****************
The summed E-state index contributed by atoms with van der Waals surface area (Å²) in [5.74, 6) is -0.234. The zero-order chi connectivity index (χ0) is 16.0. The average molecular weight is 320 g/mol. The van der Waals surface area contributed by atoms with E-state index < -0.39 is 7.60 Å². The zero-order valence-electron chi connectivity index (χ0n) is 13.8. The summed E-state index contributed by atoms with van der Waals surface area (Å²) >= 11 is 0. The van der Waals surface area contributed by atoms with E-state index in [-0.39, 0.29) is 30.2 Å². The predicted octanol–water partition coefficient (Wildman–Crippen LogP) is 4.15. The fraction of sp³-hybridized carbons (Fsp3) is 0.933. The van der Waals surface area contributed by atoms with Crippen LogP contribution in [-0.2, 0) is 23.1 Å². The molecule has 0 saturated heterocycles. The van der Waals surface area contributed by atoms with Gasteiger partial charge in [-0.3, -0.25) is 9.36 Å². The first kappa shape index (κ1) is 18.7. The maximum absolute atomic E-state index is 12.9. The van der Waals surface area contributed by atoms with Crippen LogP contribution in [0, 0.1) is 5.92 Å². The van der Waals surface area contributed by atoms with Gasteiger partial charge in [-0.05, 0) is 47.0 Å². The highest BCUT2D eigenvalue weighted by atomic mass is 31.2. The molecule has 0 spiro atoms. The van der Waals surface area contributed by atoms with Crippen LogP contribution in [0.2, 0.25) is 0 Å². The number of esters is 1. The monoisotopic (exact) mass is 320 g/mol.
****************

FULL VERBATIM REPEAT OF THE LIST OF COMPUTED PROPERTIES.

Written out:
The summed E-state index contributed by atoms with van der Waals surface area (Å²) in [5.74, 6) is -0.234. The zero-order chi connectivity index (χ0) is 16.0. The average molecular weight is 320 g/mol. The van der Waals surface area contributed by atoms with E-state index < -0.39 is 7.60 Å². The zero-order valence-electron chi connectivity index (χ0n) is 13.8. The summed E-state index contributed by atoms with van der Waals surface area (Å²) >= 11 is 0. The van der Waals surface area contributed by atoms with E-state index in [-0.39, 0.29) is 30.2 Å². The predicted octanol–water partition coefficient (Wildman–Crippen LogP) is 4.15. The fraction of sp³-hybridized carbons (Fsp3) is 0.933. The van der Waals surface area contributed by atoms with Crippen LogP contribution in [-0.2, 0) is 23.1 Å². The molecule has 0 saturated heterocycles. The van der Waals surface area contributed by atoms with Gasteiger partial charge in [-0.3, -0.25) is 9.36 Å². The first kappa shape index (κ1) is 18.7. The maximum absolute atomic E-state index is 12.9. The van der Waals surface area contributed by atoms with Crippen LogP contribution in [0, 0.1) is 5.92 Å². The van der Waals surface area contributed by atoms with Gasteiger partial charge in [-0.05, 0) is 47.0 Å². The highest BCUT2D eigenvalue weighted by atomic mass is 31.2. The molecule has 0 spiro atoms. The van der Waals surface area contributed by atoms with Crippen LogP contribution in [0.2, 0.25) is 0 Å². The number of esters is 1. The monoisotopic (exact) mass is 320 g/mol.